Rights group presses for prompt Guantanamo habeas hearings

[JURIST] The US has been slow to conduct habeas corpus hearings [JURIST news archive] for Guantanamo Bay [JURIST news archive] detainees despite a June 2008 US Supreme Court ruling in Boumediene v. Bush [opinion, PDF; JURIST report] mandating prompt hearings, Amnesty International (AI) [advocacy website] said in a Thursday report [text, PDF; press release]. The group said that since the ruling, only 12 detainees have received the hearings, and that only one detainee has actually been released since President Barack Obama's January order to close the facility [text, JURIST report] within one year. The group also said that the country has too narrowly construed the court's invalidation of section 7 of the Military Commissions Act [text, PDF] by only allowing detainees to challenge their unlawful detentions and not pursue allegations of unfair treatment, harsh conditions, or secret transfers. The group called for the release of those detainees not facing criminal charges:

Amnesty International considers it unacceptable that any Guantanamo detainee continues to be held without criminal charge followed without further undue delay by a fair trial. It therefore continues to call on the administration to immediately release any detainee not charged with a recognizable criminal offence for trial under fair procedures in existing District Courts.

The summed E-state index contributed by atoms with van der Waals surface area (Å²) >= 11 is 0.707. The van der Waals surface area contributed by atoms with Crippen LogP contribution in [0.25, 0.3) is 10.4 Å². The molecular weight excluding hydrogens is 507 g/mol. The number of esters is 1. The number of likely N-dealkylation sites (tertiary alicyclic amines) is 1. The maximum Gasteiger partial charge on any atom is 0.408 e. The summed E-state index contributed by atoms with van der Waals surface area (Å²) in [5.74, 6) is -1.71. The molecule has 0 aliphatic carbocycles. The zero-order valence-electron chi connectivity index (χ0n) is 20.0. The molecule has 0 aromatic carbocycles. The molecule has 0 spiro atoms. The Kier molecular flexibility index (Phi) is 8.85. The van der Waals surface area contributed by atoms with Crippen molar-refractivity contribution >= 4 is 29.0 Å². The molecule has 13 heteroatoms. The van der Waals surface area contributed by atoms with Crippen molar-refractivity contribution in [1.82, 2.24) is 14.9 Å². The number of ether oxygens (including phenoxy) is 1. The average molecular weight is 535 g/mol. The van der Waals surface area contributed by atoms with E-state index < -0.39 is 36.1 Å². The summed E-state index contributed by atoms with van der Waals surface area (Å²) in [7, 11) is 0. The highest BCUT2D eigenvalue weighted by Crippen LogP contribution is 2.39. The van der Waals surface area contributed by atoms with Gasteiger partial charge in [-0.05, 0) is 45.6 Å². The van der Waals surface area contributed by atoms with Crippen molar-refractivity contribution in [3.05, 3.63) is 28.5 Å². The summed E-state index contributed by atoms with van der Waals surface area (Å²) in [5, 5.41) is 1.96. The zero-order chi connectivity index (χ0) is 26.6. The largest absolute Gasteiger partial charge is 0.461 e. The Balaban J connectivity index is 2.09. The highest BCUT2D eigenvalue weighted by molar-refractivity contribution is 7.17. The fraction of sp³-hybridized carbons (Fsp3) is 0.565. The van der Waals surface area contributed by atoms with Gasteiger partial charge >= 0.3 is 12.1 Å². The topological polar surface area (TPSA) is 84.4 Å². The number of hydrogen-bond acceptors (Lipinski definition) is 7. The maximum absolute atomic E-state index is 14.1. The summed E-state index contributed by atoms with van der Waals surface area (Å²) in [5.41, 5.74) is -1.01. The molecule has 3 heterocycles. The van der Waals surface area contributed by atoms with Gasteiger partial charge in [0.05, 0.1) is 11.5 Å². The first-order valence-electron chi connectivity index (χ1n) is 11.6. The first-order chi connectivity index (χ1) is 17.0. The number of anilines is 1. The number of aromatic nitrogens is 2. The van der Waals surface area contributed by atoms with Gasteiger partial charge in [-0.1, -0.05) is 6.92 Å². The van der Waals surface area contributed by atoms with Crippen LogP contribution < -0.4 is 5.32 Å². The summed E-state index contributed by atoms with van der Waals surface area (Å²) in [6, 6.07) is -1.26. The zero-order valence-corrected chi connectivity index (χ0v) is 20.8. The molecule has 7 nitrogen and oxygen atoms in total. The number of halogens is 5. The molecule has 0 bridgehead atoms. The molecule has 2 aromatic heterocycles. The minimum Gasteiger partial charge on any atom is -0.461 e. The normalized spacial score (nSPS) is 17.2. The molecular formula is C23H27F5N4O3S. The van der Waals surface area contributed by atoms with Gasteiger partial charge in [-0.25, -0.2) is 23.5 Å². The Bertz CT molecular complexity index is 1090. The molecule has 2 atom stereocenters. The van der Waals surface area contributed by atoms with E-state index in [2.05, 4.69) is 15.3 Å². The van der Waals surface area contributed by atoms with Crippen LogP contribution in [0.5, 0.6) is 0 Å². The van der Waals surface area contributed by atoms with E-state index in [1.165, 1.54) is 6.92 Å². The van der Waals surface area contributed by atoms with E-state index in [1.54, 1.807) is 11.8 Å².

Amnesty International reiterates that the USA should offer release into the USA to detainees who are not charged, cannot be returned to their country of origin, and for whom there is no immediate, safe, lawful and appropriate third country solution, in order to bring their unlawful detention to an end.
On Tuesday, a federal court of appeals held [JURIST report] that US courts cannot prevent the government from transferring Guantanamo detainees to other countries on the grounds that they might face prosecution or torture in those countries. On Monday, 17 Uighur detainees [JURIST news archive] filed a petition for certiorari [JURIST report] with the US Supreme Court, asking the Court to grant their release. The Department of Justice has declined to repatriate the Uighurs despite Chinese demands [JURIST report] because they could face torture upon their return. In March, US Attorney General Eric Holder [official website] and other top officials from the Obama administration met with leaders [JURIST report] from the European Union (EU) [official website] to discuss plans to transfer detainees from Guantanamo Bay.

 

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